If there’s one thing that unifies this year’s stellar crop of Oscar-nominated animated shorts, it’s that each one is wildly different to the others. Hailing from all around the world, dealing with a diverse range of subjects and tones, and each with their own wonderfully unique style of animation, it’s safe to say that there’s something in this roster to suit every taste. The nominated films range from a student-made meditation on responsibility and brotherhood (The Bigger Picture) to a high-budgeted Disney tale about a dog on a diet that was seen by millions (Feast), via a wickedly dark portrait of the ravages of time (A Single Life). Famously one of the least-seen categories every year by the notoriously lazy Academy voters, the Best Animated Short category is nonetheless a fascinating insight into what incredible ideas the most cutting-edge talents in the field are dreaming up. Here ORWAV will guide you through this year’s list of nominees, which represent among the best work the animation world has to offer. All (except Feast) are available on VOD here for a small fee.

The Bigger Picture (Daisy Jacobs & Christopher Hees, UK)

Courtesy of: Daisy Jacobs

Courtesy of: National Film and Television School

The only student-made animation in the competition, the BAFTA-winning short The Bigger Picture is flying the flag alone this year for British animation. Made by ingeniously utilising both physical 3D objects and 2D painting techniques, this dark and unusual tale of familial responsibility is perhaps the most “grown-up” of the nominees. The film tells the sad tale of Nick, whose arrogant city-boy brother Rich does not pull his weight when it comes to caring for their terminally ill mother. Featuring some powerful, and at times amusing, surreal imagery (Nick sucking up an entire room with a vacuum cleaner comes to mind), heavy use of water-as-metaphor and some meaningful match-cuts, this visually inventive and understated film handles its subject matter intelligently. A well-pitched, modestly upbeat ending prevents the film from becoming too dark.

The Dam Keeper (Robert Kondo & Daisuke Tsutsumi, USA)

Courtesy of: Tonko House LLC

Courtesy of: Tonko House LLC

At 18 minutes long, The Dam Keeper is the lengthiest of this year’s nominees – but boy, does it earn its running time. Almost wordless, this gorgeously painted and animated fable tells the story of a young pig who has been entrusted by his father to run the town’s dam, which keeps “The Darkness” at bay. Bullied relentlessly by his classmates, he befriends the town’s latest inhabitant – a fox with a love for sketching the poor pig’s tormentors in unflattering ways. However, due to a misunderstanding we learn what happens when the pig decides he no longer wants to protect the town’s ungrateful citizens. Its major strengths lying in the wonderful and picturesque world created by the luscious art design, and the rich, stirring score. The Dam Keeper is equal parts poignant, tragic, and beautiful, with a large slab of “adorable” in there for good measure. (Fun fact: co-creator Daisuke Tsutsumi is married to a niece of animation legend Hayao Miyazaki).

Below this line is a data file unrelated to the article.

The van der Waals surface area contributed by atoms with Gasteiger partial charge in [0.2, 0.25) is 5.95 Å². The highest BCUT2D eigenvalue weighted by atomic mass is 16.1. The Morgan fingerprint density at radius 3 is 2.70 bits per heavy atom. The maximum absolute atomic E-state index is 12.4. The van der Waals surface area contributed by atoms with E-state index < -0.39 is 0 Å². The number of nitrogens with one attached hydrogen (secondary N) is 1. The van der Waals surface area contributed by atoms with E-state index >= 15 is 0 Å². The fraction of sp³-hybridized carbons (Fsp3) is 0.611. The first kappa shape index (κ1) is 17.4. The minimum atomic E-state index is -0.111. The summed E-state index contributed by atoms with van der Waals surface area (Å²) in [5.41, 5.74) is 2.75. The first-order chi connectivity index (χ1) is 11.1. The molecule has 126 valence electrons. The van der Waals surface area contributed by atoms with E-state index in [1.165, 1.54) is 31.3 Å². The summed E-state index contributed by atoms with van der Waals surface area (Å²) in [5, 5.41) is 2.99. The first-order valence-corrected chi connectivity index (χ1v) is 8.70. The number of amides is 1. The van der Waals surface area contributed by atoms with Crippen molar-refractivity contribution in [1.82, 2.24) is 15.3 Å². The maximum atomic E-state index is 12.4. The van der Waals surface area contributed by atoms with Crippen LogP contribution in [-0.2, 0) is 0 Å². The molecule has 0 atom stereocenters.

Feast (Patrick Osborne & Kristina Reed, USA)

Courtesy of: Walt Disney Studios

Courtesy of: Walt Disney Animation Studios

Shown prior to Disney’s animated smash hit Big Hero 6Feast is without a doubt this year’s most widely-seen animated short – but does it live up to the sky-high standards Disney/Pixar have set for themselves? In short, yes. As slickly animated and as touchingly sweet as we’ve come to expect from those studios, Feast begins with the tale of a greedy dog who develops a taste for decadent human dining and must go on a diet, but gently morphs into a love story as seen through his eyes. Much like Disney’s previous winner in 2012, Paperman, this largely wordless short is a story of human love guided by extraneous forces – it sees the continued efforts of the animation industry as a whole attempting to recreate the humanity and magic that Pixar’s Up achieved. Disney seem to have done it – apparently greeted by a “stomping ovation” at its world premiere, Feast looks like this year’s film to beat.

Me and My Moulton (Torill Kove, Norway/Canada)

Courtesy of: Mikrofilm/ National Film Board of Canada

Courtesy of: Mikrofilm/ National Film Board of Canada

By far the most stylistically simple of the nominees, the quiet and understated Me and My Moulton is a tale of growing up as told through the eyes of the youngest daughter of a pair of post-modern architect parents whose dream in life is to own a bicycle just like her friend’s. The naive and childlike narration lends an innocent perception to some implied “adult” themes, and allows us to draw our own conclusions about the film’s low-key events. The film expertly captures the moment when a child realises that their parents are imperfect, flawed human beings: when the three daughters see that their parents have got the bike of their dreams rather than their childrens’, the daughters grow in the frame to dwarf their suddenly fallible parents. It’s a tense moment – however, in a key juncture of growing up, they accept their parents’ mistake and gratefully accept the gift of a Moulton bicycle.

A Single Life (Joris Oprins, Netherlands)

Courtesy of: Job, Joris & Marieke

Courtesy of: Job, Joris & Marieke

At a mere two minutes in length, A Single Life has a fraction of the time of the other nominees to make its point – luckily it’s a memorable one. The unnamed protagonist finds a record capable of reversing and fast-forwarding the flow of time, and just as she begins to discover the possibilities in store for her she takes it too far. Wickedly dark and with a retro nineties-looking 3D animation style, the film is a mere snapshot of an intriguing concept that could be taken to really interesting places should the makers decide to take the idea further.